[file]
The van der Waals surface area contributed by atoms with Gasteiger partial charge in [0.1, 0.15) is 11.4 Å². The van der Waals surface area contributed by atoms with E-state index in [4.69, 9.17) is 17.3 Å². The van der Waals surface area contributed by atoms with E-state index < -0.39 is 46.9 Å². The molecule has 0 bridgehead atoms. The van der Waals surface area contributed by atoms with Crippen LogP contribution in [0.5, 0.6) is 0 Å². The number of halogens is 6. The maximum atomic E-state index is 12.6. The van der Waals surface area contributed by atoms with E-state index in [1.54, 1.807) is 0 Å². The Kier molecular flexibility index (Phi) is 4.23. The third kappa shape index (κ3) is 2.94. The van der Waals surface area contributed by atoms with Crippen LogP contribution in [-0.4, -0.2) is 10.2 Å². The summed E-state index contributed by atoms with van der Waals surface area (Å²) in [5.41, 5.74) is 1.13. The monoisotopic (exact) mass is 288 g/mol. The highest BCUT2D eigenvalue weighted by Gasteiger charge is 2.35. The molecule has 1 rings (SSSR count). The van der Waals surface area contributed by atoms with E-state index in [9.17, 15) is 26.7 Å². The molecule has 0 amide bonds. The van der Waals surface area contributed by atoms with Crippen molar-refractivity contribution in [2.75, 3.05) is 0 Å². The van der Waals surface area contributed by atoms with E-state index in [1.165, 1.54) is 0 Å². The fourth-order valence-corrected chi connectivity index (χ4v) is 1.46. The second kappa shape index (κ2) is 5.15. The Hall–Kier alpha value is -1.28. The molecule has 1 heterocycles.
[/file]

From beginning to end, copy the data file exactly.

The van der Waals surface area contributed by atoms with Gasteiger partial charge in [0.1, 0.15) is 11.4 Å². The van der Waals surface area contributed by atoms with E-state index in [4.69, 9.17) is 17.3 Å². The van der Waals surface area contributed by atoms with E-state index < -0.39 is 46.9 Å². The molecule has 0 bridgehead atoms. The van der Waals surface area contributed by atoms with Crippen LogP contribution in [0.5, 0.6) is 0 Å². The number of halogens is 6. The maximum atomic E-state index is 12.6. The van der Waals surface area contributed by atoms with E-state index in [1.54, 1.807) is 0 Å². The Kier molecular flexibility index (Phi) is 4.23. The third kappa shape index (κ3) is 2.94. The van der Waals surface area contributed by atoms with Crippen LogP contribution in [-0.4, -0.2) is 10.2 Å². The summed E-state index contributed by atoms with van der Waals surface area (Å²) in [5.41, 5.74) is 1.13. The monoisotopic (exact) mass is 288 g/mol. The highest BCUT2D eigenvalue weighted by Gasteiger charge is 2.35. The molecule has 1 rings (SSSR count). The van der Waals surface area contributed by atoms with E-state index in [9.17, 15) is 26.7 Å². The molecule has 0 amide bonds. The van der Waals surface area contributed by atoms with Crippen molar-refractivity contribution in [2.75, 3.05) is 0 Å². The van der Waals surface area contributed by atoms with E-state index in [1.165, 1.54) is 0 Å². The fourth-order valence-corrected chi connectivity index (χ4v) is 1.46. The second kappa shape index (κ2) is 5.15. The Hall–Kier alpha value is -1.28. The molecule has 1 heterocycles.